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What if a Mechanical Error Caused Your Car Accident?

Following a car accident, you need to prove fault in order to receive proper compensation. However, doing so is not always easy.

This is why hiring an attorney is key. By working with a personal injury lawyer and carefully documenting your case, you can gather the evidence necessary for a successful case. In many cases, your lawyer will help prove that the other driver was at fault. But in rare cases, accidents happen due to a mechanical error.

Whether your breaks were defective on a new car or your airbag failed to deploy, these situations present a unique legal case. This guide will break down how accidents happen due to equipment failure and how to handle this type of case.

What mechanical errors can cause a car accident?

While about 94 percent of car accidents are caused by drivers, about one percent are caused by vehicle errors. Since the chances of these types of errors are so low, you need to work closely with a car accident lawyer to prove your cause.

To start, they will advise whether your accident falls under the mechanical error category. Some of the most common mechanical errors that cause car accidents involve safety equipment. This could include seatbelts that break during an accident, airbags that deploy too forcefully, airbags that deploy while you are driving, and brake failure.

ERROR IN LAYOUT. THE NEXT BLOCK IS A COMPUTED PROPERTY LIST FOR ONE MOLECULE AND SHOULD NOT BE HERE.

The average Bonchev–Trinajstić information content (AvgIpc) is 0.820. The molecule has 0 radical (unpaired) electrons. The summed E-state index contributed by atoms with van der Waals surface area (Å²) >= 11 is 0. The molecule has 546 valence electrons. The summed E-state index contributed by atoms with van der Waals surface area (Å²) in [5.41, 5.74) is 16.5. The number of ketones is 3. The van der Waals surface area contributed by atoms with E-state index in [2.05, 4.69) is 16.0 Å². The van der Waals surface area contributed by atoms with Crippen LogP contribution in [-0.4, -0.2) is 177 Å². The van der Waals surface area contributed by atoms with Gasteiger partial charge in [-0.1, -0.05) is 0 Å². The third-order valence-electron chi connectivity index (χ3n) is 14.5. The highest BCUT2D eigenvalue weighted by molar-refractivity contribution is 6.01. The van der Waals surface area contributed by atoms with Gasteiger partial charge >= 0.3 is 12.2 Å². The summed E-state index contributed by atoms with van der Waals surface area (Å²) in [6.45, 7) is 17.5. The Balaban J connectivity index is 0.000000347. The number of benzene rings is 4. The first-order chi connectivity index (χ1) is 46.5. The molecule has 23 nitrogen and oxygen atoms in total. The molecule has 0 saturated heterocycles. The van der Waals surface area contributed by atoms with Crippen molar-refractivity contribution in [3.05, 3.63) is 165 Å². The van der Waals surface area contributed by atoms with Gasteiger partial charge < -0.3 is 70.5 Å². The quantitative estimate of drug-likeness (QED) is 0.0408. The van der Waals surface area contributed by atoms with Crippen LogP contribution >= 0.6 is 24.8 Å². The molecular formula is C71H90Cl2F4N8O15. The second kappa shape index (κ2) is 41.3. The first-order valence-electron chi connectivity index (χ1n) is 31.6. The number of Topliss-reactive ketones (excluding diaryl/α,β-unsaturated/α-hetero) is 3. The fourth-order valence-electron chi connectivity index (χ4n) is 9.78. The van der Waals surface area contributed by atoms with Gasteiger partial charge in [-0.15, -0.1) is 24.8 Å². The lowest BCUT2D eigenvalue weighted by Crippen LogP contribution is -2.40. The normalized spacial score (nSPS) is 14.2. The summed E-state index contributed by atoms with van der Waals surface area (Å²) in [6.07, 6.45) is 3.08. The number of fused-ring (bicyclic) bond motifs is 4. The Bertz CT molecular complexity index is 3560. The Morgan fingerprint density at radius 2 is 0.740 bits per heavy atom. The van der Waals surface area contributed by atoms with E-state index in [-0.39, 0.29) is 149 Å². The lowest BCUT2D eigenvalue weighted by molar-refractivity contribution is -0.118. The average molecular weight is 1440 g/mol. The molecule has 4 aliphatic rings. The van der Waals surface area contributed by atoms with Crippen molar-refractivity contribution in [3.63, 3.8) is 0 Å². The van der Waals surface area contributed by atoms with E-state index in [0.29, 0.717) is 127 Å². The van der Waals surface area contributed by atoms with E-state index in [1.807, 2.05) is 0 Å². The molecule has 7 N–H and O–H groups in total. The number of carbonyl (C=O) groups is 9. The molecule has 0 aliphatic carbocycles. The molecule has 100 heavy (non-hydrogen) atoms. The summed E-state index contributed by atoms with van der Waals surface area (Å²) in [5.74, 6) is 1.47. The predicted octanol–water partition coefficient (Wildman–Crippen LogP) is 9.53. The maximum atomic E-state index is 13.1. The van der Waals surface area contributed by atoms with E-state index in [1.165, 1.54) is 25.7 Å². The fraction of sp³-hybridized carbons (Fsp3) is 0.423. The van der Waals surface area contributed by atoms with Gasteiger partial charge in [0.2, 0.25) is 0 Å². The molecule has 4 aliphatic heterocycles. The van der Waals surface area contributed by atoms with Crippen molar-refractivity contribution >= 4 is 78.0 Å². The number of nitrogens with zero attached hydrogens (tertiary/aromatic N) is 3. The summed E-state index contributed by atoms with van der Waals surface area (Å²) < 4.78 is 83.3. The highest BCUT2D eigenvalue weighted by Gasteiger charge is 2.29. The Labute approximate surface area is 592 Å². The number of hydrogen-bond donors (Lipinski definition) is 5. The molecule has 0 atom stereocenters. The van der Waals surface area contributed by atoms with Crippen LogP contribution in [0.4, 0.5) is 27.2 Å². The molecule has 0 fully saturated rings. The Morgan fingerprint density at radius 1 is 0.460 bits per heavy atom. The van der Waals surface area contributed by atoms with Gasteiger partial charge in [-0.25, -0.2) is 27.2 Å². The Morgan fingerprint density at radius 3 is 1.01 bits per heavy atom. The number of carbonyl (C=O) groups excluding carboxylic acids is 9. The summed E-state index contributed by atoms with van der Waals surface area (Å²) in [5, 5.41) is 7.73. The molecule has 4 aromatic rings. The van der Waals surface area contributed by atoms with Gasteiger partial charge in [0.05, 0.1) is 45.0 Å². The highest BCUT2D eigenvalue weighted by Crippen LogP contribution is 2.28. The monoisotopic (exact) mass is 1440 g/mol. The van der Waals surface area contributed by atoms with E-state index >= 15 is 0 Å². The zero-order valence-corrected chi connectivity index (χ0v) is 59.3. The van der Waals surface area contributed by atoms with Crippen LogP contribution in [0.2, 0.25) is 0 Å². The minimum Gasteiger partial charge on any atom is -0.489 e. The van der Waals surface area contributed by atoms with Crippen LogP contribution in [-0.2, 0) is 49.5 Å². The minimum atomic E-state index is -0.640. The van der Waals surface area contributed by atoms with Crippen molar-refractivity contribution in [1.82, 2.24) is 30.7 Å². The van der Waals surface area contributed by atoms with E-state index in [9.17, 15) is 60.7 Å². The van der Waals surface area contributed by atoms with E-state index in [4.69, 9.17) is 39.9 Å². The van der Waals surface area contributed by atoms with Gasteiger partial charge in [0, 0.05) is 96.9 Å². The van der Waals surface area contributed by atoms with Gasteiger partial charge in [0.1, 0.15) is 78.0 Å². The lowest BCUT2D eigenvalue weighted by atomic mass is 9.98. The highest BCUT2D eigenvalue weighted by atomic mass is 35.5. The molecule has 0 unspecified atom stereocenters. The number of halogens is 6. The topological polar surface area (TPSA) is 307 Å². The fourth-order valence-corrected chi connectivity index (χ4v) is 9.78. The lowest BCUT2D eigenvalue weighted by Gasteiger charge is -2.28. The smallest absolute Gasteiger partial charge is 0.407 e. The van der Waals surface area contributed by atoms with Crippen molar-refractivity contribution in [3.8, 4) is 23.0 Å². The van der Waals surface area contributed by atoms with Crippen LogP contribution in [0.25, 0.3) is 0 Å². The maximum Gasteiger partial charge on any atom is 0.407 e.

These could also include electrical defects and failed power steering. All of these issues would impair your ability to drive the vehicle or fail to protect you in a crash.

What should you do if a mechanical error causes your accident?

You must collect thorough evidence to prove that your injuries were caused by a mechanical issue. This is why it’s essential to bring your car to a mechanic after the accident. They will inspect the car and determine whether the mechanical design or a manufacturing defect is to blame.

Your lawyer will work to prove that the manufacturer used a faulty part or failed to issue a recall. Be sure to keep the records of this inspection and take plenty of pictures. Your insurance company may also send someone to look at the car. 

It’s also important to note that the error could have occurred due to negligence by your mechanic. If they failed to repair a part of your car or performed a sloppy repair job, they may be liable. Your attorney will sift through the evidence and determine whether the car manufacturer, parts manufacturer, or mechanic could be liable. 

Could a driver still be liable?

While mechanical failures are often caused by a third party, there are situations where the car owner can actually be liable. This is often true if you failed to properly maintain the car or ignored a recall notice.

For example, if you declined to replace your brakes after your mechanic discovered an issue, you could be liable when they fail and cause a crash. It’s also possible that you could be liable if you notice an issue and fail to bring the car to the mechanic at all. In these cases, the driver is often found liable even if a mechanical issue caused the accident initially. 

While it’s rare that a mechanical failure will be completely at fault for an accident, it does happen. You can more effectively prove your case by working with a qualified attorney and documenting as much as possible.

Just be sure to be honest, as you could get yourself in more trouble by covering your own role in the mechanical issue. By remaining honest and thorough, you can argue your case efficiently and finally move on from your accident.

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